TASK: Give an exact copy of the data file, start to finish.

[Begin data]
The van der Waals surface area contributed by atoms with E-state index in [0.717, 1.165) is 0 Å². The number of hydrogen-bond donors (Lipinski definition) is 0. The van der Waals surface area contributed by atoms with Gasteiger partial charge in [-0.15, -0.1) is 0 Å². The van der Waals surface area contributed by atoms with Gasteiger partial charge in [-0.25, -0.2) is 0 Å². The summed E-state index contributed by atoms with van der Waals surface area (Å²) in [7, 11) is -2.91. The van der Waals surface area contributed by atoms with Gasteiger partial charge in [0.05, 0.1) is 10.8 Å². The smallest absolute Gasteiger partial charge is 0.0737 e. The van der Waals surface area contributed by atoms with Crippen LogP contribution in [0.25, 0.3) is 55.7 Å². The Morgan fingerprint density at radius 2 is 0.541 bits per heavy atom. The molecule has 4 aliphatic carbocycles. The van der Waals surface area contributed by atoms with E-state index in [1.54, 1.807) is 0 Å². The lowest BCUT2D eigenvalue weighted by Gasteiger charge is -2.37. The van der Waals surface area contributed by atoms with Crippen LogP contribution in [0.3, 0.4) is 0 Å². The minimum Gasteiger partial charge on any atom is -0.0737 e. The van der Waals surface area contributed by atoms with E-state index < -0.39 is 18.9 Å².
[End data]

The van der Waals surface area contributed by atoms with E-state index in [0.717, 1.165) is 0 Å². The number of hydrogen-bond donors (Lipinski definition) is 0. The van der Waals surface area contributed by atoms with Gasteiger partial charge in [-0.15, -0.1) is 0 Å². The van der Waals surface area contributed by atoms with Gasteiger partial charge in [-0.25, -0.2) is 0 Å². The summed E-state index contributed by atoms with van der Waals surface area (Å²) in [7, 11) is -2.91. The van der Waals surface area contributed by atoms with Gasteiger partial charge in [0.05, 0.1) is 10.8 Å². The smallest absolute Gasteiger partial charge is 0.0737 e. The van der Waals surface area contributed by atoms with Crippen LogP contribution in [0.25, 0.3) is 55.7 Å². The Morgan fingerprint density at radius 2 is 0.541 bits per heavy atom. The molecule has 4 aliphatic carbocycles. The van der Waals surface area contributed by atoms with E-state index in [1.54, 1.807) is 0 Å². The lowest BCUT2D eigenvalue weighted by Gasteiger charge is -2.37. The van der Waals surface area contributed by atoms with Crippen LogP contribution in [0.3, 0.4) is 0 Å². The minimum Gasteiger partial charge on any atom is -0.0737 e. The van der Waals surface area contributed by atoms with E-state index < -0.39 is 18.9 Å².